Over the weekend, US ground troops marched into the Libyan capital city of Tripoli and carried off a captive Libyan citizen at gunpoint. No prior notice was given to the Libyan government.
This reflects the Obama Administration’s appetite for unilateral operations and military-run renditions, but inside Libya the much, much bigger concern is the increased instability and vulnerability of the post-Gadhafi state.
Having been installed in the wake of NATO’s war of regime change against Gadhafi, the new Libyan government has faced growing internal strife, and myriad problems, including months of fights with different factions over oil revenue that have ground materially the country’s whole economy to a halt.
The new Libyan military has suffered several internal defeats, deployed to send troops to break up tribal fighting and often routed by better armed tribal factions. They ability to control anything outside of a few major cities was already in serious doubt, and security even in those cities has been a huge problem.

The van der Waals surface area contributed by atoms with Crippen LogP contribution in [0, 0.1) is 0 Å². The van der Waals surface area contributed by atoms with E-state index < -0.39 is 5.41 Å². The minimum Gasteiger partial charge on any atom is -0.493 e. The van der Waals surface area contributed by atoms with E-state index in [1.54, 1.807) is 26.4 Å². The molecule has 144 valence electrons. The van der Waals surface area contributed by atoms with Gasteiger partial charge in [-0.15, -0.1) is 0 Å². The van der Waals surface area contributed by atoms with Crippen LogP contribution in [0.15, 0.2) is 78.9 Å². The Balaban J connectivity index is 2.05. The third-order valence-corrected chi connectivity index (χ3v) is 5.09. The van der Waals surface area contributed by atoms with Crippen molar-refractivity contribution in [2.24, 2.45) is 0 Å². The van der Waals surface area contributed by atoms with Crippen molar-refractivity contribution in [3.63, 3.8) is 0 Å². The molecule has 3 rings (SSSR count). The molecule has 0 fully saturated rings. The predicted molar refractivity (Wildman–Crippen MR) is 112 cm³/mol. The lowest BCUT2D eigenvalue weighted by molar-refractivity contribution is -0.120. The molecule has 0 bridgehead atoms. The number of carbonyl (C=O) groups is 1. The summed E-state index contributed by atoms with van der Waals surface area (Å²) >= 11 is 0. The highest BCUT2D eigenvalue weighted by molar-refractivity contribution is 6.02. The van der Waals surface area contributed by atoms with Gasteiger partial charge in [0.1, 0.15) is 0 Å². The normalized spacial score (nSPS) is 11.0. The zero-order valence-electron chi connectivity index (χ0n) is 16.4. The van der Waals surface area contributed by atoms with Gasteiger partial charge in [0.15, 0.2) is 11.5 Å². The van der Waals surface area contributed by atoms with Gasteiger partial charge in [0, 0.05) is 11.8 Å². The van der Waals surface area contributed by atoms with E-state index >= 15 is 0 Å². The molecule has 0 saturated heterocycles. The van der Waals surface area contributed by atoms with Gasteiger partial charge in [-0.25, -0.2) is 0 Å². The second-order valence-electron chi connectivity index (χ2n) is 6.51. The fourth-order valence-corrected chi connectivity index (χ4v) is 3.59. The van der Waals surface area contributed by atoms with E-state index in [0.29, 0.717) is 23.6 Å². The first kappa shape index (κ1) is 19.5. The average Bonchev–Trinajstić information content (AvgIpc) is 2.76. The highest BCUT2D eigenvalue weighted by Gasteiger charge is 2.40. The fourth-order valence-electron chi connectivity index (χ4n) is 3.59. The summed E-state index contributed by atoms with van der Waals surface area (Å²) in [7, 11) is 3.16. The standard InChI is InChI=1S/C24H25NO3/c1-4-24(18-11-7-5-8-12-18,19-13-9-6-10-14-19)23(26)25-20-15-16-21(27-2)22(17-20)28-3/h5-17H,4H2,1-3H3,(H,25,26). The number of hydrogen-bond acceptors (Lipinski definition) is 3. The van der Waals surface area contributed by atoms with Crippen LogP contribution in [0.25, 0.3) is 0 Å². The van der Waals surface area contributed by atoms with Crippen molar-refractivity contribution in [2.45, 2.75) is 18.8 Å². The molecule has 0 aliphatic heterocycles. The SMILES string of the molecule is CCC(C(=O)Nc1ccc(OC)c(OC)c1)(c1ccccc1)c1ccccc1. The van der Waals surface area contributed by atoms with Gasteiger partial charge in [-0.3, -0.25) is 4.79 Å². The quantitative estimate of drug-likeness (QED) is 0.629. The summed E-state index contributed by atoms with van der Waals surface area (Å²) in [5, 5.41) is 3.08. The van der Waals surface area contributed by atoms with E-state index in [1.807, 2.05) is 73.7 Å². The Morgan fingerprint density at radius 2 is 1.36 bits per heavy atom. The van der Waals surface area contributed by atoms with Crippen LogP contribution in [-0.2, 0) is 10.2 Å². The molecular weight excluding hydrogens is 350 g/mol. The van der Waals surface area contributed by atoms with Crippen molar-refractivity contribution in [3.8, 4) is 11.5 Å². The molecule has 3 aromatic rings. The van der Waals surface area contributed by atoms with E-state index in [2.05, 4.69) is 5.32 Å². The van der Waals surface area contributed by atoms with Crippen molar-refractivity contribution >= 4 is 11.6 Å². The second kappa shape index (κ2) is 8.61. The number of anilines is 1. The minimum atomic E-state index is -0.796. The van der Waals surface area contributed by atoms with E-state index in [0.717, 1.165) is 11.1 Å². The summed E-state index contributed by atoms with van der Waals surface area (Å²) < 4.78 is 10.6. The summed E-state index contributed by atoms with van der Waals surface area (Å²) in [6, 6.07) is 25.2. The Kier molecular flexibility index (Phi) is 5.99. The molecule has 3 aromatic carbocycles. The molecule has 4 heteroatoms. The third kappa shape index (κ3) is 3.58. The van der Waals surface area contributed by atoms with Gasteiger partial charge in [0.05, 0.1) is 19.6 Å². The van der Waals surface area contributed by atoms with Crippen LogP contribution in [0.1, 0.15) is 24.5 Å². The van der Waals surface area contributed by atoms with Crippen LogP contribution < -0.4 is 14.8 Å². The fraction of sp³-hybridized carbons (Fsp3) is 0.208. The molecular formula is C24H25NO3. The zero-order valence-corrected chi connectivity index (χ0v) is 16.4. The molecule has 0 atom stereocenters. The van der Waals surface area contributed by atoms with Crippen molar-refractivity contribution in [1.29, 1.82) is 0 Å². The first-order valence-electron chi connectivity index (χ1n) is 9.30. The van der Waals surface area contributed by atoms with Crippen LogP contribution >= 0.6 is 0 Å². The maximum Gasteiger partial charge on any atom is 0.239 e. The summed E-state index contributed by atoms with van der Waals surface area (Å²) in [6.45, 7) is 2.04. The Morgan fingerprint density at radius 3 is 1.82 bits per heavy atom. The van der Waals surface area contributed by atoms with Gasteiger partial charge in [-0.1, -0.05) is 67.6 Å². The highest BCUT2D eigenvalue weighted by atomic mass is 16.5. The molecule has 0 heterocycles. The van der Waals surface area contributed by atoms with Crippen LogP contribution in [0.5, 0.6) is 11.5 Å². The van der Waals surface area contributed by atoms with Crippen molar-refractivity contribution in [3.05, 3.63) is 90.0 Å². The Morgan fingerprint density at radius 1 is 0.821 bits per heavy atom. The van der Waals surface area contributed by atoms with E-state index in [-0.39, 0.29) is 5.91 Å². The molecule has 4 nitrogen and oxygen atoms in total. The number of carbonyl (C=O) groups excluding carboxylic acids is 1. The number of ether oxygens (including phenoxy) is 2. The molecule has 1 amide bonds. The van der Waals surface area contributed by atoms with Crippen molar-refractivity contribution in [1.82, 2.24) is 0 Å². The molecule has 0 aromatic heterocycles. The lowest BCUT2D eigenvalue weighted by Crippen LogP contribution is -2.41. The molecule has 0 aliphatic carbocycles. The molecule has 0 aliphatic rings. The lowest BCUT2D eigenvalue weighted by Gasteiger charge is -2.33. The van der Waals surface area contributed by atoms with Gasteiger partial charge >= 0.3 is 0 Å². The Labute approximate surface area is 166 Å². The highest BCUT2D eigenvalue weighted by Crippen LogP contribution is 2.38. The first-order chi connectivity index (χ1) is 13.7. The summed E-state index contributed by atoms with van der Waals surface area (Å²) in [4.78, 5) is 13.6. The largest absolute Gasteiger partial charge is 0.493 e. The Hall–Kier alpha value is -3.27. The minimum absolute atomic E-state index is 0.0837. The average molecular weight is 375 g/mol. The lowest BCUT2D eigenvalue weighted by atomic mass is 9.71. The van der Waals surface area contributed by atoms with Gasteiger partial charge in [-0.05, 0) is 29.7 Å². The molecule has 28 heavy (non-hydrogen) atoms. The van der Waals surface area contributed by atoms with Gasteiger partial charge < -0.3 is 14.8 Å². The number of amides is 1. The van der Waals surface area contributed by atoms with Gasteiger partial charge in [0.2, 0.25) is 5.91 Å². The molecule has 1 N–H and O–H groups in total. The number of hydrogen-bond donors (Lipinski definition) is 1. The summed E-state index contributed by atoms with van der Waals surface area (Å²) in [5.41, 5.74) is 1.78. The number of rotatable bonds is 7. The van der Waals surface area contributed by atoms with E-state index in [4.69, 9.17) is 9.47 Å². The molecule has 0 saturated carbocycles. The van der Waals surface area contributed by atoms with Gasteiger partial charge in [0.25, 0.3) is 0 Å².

Internal perceptions of the government were crumbling fast, and the US operation just underscores their impotence, and may well set the stage for the government’s collapse and new rounds of battles for autonomy in different Libyan provinces.
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